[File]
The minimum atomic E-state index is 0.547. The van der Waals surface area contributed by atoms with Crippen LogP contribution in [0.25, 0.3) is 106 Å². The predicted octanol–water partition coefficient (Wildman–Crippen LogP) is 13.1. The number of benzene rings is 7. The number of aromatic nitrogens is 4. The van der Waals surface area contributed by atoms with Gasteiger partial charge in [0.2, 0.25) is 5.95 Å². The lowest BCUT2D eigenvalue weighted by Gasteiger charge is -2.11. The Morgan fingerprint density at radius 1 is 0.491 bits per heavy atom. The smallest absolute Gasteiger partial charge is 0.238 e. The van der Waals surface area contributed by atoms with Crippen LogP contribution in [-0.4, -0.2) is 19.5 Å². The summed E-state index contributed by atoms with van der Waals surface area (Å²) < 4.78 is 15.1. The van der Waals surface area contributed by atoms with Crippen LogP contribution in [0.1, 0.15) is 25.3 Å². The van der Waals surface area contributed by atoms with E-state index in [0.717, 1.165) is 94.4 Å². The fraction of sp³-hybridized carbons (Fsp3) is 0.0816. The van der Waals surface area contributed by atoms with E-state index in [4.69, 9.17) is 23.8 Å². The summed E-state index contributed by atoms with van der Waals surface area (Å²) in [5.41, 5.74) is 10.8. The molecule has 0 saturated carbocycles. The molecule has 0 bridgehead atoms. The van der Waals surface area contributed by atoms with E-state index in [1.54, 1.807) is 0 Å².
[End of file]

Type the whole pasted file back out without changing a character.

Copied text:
The minimum atomic E-state index is 0.547. The van der Waals surface area contributed by atoms with Crippen LogP contribution in [0.25, 0.3) is 106 Å². The predicted octanol–water partition coefficient (Wildman–Crippen LogP) is 13.1. The number of benzene rings is 7. The number of aromatic nitrogens is 4. The van der Waals surface area contributed by atoms with Gasteiger partial charge in [0.2, 0.25) is 5.95 Å². The lowest BCUT2D eigenvalue weighted by Gasteiger charge is -2.11. The Morgan fingerprint density at radius 1 is 0.491 bits per heavy atom. The smallest absolute Gasteiger partial charge is 0.238 e. The van der Waals surface area contributed by atoms with Crippen LogP contribution in [-0.4, -0.2) is 19.5 Å². The summed E-state index contributed by atoms with van der Waals surface area (Å²) < 4.78 is 15.1. The van der Waals surface area contributed by atoms with Crippen LogP contribution in [0.1, 0.15) is 25.3 Å². The van der Waals surface area contributed by atoms with E-state index in [0.717, 1.165) is 94.4 Å². The fraction of sp³-hybridized carbons (Fsp3) is 0.0816. The van der Waals surface area contributed by atoms with E-state index in [4.69, 9.17) is 23.8 Å². The summed E-state index contributed by atoms with van der Waals surface area (Å²) in [5.41, 5.74) is 10.8. The molecule has 0 saturated carbocycles. The molecule has 0 bridgehead atoms. The van der Waals surface area contributed by atoms with E-state index in [1.54, 1.807) is 0 Å².